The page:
He nails it every time, no matter what he's working with.

See him on the live at the shrine footage on the E.T DVD "It's like having a camera in your bathroom, I'm glad I'm clothed" (or something like that)

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Don't forget, Williams has a well wicked sense of humor.  

He nails it every time, no matter what he's working with.  

See him on the live at the shrine footage on the E.T DVD "It's like having a camera in your bathroom, I'm glad I'm clothed" (or something like that)

That's great. I'm glad to hear that Williams can't subordinate his "wicked" sense of humor for the sake of filmic appropriateness.

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As Kevin, the music was suposed to make the scene humoristic. People weren't laughing at the music, they were laughing because of the music, and in that sense, JW did his job perfectly.

I dunno, Merkel....the laughter I heard in the theater was uncomfortable, almost bewildered. My friend (a composer himself) and I shared a look of disbelief ourselves. The change was so sudden, so overstated, that it called attention to itself instead of supporting the scene (its primary obligation). That's part of the problem, I think. There's no clear idea what the intention is, whether humorous or otherwise. That should never be a problem; the director should always make the dramatic intent of a scene understood.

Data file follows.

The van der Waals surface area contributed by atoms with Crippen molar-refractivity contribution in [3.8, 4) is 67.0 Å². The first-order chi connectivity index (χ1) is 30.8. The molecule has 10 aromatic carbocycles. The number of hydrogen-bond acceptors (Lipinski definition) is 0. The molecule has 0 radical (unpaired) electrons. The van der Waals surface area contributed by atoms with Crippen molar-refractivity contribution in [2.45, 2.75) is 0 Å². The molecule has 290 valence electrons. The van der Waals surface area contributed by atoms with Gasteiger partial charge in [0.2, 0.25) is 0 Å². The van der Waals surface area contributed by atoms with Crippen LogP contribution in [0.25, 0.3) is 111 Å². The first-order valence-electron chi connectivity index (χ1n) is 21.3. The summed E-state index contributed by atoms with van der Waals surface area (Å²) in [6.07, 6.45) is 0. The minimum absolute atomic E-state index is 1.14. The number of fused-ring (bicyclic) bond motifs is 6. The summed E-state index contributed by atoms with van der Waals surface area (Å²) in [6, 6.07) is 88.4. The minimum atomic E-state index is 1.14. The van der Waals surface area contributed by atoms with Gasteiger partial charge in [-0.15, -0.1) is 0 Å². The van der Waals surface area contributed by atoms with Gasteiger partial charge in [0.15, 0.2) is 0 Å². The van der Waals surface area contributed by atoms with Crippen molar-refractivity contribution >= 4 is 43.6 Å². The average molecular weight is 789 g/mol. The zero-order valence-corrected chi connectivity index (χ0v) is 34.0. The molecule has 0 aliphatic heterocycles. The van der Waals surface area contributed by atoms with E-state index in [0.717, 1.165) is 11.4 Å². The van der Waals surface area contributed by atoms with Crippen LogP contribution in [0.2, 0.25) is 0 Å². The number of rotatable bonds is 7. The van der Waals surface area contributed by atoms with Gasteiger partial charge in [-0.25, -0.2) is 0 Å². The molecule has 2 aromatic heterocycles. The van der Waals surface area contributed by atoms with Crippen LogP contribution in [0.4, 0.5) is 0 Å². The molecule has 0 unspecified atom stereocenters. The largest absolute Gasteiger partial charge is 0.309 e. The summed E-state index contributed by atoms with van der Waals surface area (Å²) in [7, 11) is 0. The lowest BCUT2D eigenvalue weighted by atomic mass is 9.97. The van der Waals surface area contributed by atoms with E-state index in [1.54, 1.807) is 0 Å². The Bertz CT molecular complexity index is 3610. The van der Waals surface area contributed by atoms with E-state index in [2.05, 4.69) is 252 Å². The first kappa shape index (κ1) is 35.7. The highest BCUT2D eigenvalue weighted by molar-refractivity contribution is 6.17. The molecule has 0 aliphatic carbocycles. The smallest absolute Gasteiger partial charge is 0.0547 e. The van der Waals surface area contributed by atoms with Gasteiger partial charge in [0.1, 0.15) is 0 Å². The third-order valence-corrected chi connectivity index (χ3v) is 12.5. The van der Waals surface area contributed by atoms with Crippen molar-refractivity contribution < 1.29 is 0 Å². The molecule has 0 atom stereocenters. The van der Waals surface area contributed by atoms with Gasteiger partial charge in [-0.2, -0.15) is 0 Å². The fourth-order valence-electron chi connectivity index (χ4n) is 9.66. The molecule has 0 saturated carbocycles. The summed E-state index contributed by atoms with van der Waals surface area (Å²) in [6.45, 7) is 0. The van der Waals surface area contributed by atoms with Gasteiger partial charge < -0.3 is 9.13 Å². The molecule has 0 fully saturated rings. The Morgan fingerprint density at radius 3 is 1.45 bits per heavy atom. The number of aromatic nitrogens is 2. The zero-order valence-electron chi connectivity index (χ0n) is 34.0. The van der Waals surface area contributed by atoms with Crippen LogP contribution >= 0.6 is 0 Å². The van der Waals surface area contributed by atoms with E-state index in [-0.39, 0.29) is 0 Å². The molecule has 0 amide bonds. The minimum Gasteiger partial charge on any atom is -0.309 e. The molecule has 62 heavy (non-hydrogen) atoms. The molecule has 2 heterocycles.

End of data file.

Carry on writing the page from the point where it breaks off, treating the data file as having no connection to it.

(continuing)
And if it was meant to be amusing, that's just another liability in a love story fraught with them. From a few fragmented moments (such as the arena entrance), it's clear enough that Lucas was making an attempt at an epic romance here. Trouble is, after enduring scenes like the Mentos-commercial meadow scene, the pubescent puppy-love angst of the evening by the fireplace, and yes, the kissus-interruptus, it's very hard to take this seriously as a passionate tale of star-crossed lovers. That's one of the things I stated once before - that Williams, in writing a theme both epic and passionate, blessed this story with music it frankly doesn't deserve, or at the very least, can't live up to. The real problem with this is, as a result, Williams is forced to play down to the material more than once, such as having to water down the theme with a few measures of playful xylophone during the aforementioned meadow antics - or worse, to completely seize the orchestra at the moment of lip failure. Compare this last example to the concupiscent building of music in the Raiders scene when Marion kisses Indy, only to have the moment interrupted by a sudden attack of narcolepsy. Williams didn't cut the music off all at once; there was a sudden decrescendo, yes, but he filtered in a lilting coda, a postscript to remind us the scene wasn't over yet and that Marion - and the audience with her - was still awake.